While Lam apologized for the handling of both the extradition law and the protests, she says she will not resign or entirely scrap a vote on the postponed bill. She kept this stance even after close to two million people took to the streets on Sunday, June 16th. Instead, she says she wants another chance to rebuild people's trust in the government and acknowledged that her work over the next three years will be difficult.

A Dangerous Impasse

Each time the demonstrators take to the streets, there are concerns that either they or the police will escalate the situation to violent ends. The Student Union groups, in particular, seem to be itching for a fight. For example, on the 12th, in response to police efforts to clear the area around the legislative council headquarters, protestors used barricades, water bottles, and bricks to push back while shielding themselves with umbrellas. Police retaliated with pepper spray, batons, and non-lethal shotgun rounds.

Australia's SBS news site has displayed screenshots from the internet that read things like:

"We go onto the street not because we have hope or we think more people will make our action succeed. We know we need to do it no matter whether we shall succeed or not."

"Even a pig will scream before it is killed. Should we be killed but remain silent?"

"It's time for you to spill your sweat and blood."

It is essential to understand that though based on British common law, the laws in Hong Kong are not the same as here in the United States.

Even peacefully parading down a street or sitting in a courtyard has the potential of destroying your life. In Hong Kong, any person who loiters in a public place – or in the common parts of any building – with intent to commit an arrestable offense, is liable to a fine of HK$10,000 and imprisonment for six months. (BTW right now 1 US$ is equal to about 8 HK$)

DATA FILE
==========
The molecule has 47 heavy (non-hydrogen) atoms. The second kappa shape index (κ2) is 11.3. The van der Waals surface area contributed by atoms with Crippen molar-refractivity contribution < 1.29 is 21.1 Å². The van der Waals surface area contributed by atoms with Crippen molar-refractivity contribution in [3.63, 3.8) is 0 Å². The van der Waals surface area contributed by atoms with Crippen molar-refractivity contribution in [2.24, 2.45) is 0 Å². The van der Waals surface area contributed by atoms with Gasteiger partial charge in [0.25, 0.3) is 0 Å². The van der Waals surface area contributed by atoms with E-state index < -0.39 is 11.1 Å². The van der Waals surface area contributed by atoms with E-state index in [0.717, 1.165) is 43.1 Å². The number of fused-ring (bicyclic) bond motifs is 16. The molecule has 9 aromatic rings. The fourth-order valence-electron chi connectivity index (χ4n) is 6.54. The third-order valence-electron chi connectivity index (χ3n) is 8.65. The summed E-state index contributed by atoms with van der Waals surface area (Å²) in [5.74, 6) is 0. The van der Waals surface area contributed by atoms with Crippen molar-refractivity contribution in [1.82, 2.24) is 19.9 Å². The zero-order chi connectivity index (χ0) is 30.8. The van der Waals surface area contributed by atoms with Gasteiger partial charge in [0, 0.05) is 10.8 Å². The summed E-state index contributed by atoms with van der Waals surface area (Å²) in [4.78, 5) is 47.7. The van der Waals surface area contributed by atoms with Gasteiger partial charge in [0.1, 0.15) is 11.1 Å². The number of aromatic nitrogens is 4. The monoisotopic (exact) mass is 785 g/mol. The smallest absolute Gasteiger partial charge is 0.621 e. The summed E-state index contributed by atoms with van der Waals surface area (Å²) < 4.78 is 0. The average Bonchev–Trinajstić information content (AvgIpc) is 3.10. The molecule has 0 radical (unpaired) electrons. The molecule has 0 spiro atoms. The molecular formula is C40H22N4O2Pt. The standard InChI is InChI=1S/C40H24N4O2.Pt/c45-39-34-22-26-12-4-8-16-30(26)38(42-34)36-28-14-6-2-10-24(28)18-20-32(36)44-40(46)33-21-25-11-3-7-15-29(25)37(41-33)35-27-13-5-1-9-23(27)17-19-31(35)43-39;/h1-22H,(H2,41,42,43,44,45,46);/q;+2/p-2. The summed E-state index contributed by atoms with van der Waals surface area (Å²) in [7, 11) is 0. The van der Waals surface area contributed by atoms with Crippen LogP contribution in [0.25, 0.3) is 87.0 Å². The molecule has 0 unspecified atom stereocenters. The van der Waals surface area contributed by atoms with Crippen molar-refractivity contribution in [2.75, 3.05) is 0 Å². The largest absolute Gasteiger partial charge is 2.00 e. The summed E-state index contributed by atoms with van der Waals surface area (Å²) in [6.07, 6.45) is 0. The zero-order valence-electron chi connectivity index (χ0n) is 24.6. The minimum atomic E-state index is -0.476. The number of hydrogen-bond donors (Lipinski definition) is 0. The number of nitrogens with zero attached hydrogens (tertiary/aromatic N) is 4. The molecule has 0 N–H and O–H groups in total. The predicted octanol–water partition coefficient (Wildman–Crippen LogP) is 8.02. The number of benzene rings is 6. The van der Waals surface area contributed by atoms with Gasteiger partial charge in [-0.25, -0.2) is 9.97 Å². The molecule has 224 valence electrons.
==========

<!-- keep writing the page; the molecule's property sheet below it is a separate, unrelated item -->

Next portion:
Being charged with involvement in a riot has even graver consequences. In Hong Kong, those convicted of rioting face a decade behind bars. On June 12th as police began to use tear gas, rubber bullets and bean bag rounds to disperse crowds who were occupying main roads in Admiralty, a business district on Hong Kong Island, both Police Commissioner Stephen Lo and Chief Executive Carrie Lam initially called the protest a "riot."

The commissioner said police made 32 arrests that day, 15 of them stand accused of violent crimes, five of which face charges for rioting. However, Lo says police have received 34 complaints concerning that operation and that the department is looking into them.

So even though it is safer than protesting on China's mainland, marching for what you believe in Hong Kong, is fraught with personal dangers far more significant than here in the United States. You don't just get your mug shot taken, pay a fine, and return to work on Monday with a great story to tell. You could spend months or years in prison.

So it was a small win for organizers when the police decided not to charge eight people with loitering after arresting them during the June 12th protests against the extradition bill.

According to a report in the Hong Kong Free Press... "the eight, including seven men and one woman, were unconditionally released. The police said there was not enough evidence to file charges against them after they conducted an investigation and sought legal advice."